Another misconception is that Northern European countries achieved high levels of affluence while maintaining equality. In fact, these countries largely achieved their affluence before the socialist policies were put in place. As Johan Norberg, an award-winning Swedish author, noted: In 1950, when Sweden was known worldwide as the great success story, taxes in Sweden were lower and the public sector smaller than in the rest of Europe and the United States. Sweden's biggest social and economic successes took place when it had a laissez-faire economy, and widely distributed wealth preceded the welfare state.

Many of the Northern European countries also have large land masses, small populations and significant natural resources (for example, Denmark and Norway have oil; Sweden and Finland have a variety of metal ore deposits and timber), which have bumped up their GDP per capita - luxuries countries like Singapore do not have.

In a recent article in The New York Times, columnist David Brooks pointed out that high indirect taxes, in the form of a value added tax or sales tax, are a key feature of the welfare state that is prevalent in Northern European countries. Singaporeans would do well to reflect on whether they would like to pay a 20 per cent (or higher) GST. These taxes are also regressive - lower-income earners pay disproportionately more than high-income earners.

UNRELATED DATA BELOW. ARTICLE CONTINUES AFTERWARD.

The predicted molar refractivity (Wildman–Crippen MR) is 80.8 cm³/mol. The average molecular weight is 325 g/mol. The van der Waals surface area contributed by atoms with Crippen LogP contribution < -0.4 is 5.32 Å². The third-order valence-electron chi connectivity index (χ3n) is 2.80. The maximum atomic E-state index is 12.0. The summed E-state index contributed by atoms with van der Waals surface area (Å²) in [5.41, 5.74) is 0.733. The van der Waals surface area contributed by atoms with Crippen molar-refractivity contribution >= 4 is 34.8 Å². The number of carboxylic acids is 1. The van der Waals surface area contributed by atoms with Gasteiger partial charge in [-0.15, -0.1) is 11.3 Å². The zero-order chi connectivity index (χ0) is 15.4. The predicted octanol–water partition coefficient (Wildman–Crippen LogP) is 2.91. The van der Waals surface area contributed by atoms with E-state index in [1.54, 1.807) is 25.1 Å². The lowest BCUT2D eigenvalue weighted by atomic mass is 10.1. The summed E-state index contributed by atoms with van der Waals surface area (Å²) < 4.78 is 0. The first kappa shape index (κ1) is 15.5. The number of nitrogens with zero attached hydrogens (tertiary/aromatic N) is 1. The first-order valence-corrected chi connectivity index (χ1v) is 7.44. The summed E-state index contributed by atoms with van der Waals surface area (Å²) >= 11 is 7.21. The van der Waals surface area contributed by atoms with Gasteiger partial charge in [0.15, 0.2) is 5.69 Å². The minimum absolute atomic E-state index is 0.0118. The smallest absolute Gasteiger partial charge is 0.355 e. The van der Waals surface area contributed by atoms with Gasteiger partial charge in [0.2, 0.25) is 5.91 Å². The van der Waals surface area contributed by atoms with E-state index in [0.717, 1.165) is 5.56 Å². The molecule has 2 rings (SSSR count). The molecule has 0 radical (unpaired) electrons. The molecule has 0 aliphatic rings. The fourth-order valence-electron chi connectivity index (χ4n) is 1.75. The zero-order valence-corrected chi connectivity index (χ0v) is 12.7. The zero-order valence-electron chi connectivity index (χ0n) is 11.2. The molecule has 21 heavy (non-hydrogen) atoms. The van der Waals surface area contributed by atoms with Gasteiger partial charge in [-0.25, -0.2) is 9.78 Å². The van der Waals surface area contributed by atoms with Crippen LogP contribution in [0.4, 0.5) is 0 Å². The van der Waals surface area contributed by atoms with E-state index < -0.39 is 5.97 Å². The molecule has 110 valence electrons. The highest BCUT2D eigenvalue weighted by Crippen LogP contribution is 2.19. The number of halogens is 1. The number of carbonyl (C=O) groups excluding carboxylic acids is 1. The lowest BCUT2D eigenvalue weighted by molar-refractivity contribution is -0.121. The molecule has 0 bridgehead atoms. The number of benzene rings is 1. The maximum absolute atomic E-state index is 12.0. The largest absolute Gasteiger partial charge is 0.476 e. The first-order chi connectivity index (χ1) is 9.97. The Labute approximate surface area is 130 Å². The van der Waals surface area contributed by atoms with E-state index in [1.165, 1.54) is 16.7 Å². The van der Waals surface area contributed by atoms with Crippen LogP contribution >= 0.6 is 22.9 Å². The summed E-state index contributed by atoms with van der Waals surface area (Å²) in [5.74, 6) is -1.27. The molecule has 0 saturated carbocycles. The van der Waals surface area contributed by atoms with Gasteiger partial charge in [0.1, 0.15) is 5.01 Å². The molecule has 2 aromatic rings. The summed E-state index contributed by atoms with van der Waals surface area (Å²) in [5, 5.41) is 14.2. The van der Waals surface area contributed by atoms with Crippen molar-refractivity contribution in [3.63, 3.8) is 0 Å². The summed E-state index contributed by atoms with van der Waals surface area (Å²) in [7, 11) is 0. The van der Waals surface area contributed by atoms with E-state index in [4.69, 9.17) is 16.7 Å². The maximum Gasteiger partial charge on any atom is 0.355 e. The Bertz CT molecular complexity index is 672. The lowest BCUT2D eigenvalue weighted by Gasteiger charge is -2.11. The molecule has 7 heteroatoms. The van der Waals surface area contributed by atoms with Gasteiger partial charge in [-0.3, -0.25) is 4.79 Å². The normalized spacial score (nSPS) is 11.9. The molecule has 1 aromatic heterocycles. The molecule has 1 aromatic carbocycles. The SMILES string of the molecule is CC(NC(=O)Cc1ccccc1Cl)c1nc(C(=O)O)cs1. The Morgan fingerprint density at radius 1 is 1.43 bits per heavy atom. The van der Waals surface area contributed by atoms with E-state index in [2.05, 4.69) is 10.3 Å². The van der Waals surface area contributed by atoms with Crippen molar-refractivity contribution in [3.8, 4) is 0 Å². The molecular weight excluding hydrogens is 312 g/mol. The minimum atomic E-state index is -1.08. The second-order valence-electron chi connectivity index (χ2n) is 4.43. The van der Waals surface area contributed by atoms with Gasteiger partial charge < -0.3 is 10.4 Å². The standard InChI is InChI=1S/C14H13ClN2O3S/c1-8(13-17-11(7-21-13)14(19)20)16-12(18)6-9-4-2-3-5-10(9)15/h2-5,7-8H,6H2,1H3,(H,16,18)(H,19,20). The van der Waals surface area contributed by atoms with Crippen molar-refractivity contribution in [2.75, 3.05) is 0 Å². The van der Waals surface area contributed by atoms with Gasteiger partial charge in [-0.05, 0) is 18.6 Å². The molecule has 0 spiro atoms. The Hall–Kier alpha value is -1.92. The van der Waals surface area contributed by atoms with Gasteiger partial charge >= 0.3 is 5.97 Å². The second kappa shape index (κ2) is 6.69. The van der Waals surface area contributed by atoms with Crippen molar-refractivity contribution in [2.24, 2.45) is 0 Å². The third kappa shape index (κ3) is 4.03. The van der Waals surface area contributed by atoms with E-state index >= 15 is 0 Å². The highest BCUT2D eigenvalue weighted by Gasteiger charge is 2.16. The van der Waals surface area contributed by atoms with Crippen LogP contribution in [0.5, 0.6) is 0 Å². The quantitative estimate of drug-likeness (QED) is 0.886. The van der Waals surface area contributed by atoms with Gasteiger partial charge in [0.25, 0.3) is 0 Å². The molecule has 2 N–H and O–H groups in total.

So what could Singaporeans get by becoming more like Sweden or Norway? The rich would certainly pay the price in the form of higher taxes which would lead to lower disparity in incomes. But along with that would come other changes that Singaporeans would likely find harder to swallow - lower growth rates, higher unemployment, higher GST, lower spending on infrastructure such as MRT and possibly fewer choices in terms of healthcare, education and other services since most would have to settle for what the Government provides.

If socking it to the rich was an aim, it would be a Pyrrhic victory indeed - making the rich worse off, but also making everybody else worse off.

Singapore has recently succeeded in nurturing entrepreneurship, with some enterprises making splashes in the infocomm and e-commerce sectors (for example, Anchanto, Grab, Lazada, Carousell). There are budding enterprises in other fields such as biotechnology. These enterprises need the freedom to pursue commercial success and be held accountable for results, which is what a free market system does.

Putting the shackles of high taxes and government intervention on budding entrepreneurs might mean they would either wither and die, or take their business elsewhere.

Voltaire famously said: Each player must accept the cards life deals him or her; but once they are in hand, he or she alone must decide how to play the cards in order to win the game.

Singapore has been dealt a different set of cards from the Northern European countries and there is little point in trying to imitate another country with a very different resource base. Humans are economic animals and without the appropriate incentives (invoking the animal spirit), we will simply not get the kind of behaviour (economic dynamism) that leads to economic development.

My advice to Singapore - and, for that matter, the supporters of Mr Sanders in the US - is to devise your own game and improvise constantly. Don't make the mistake of playing another country's game - it will do more harm than good.

  • The writer is an Associate Professor of Strategy and Policy at the National University of Singapore (NUS) Business School.
A version of this article appeared in the print edition of The Straits Times on March 23, 2016, with the headline 'The misguided pursuit to be like North Europe'. Print Edition | Subscribe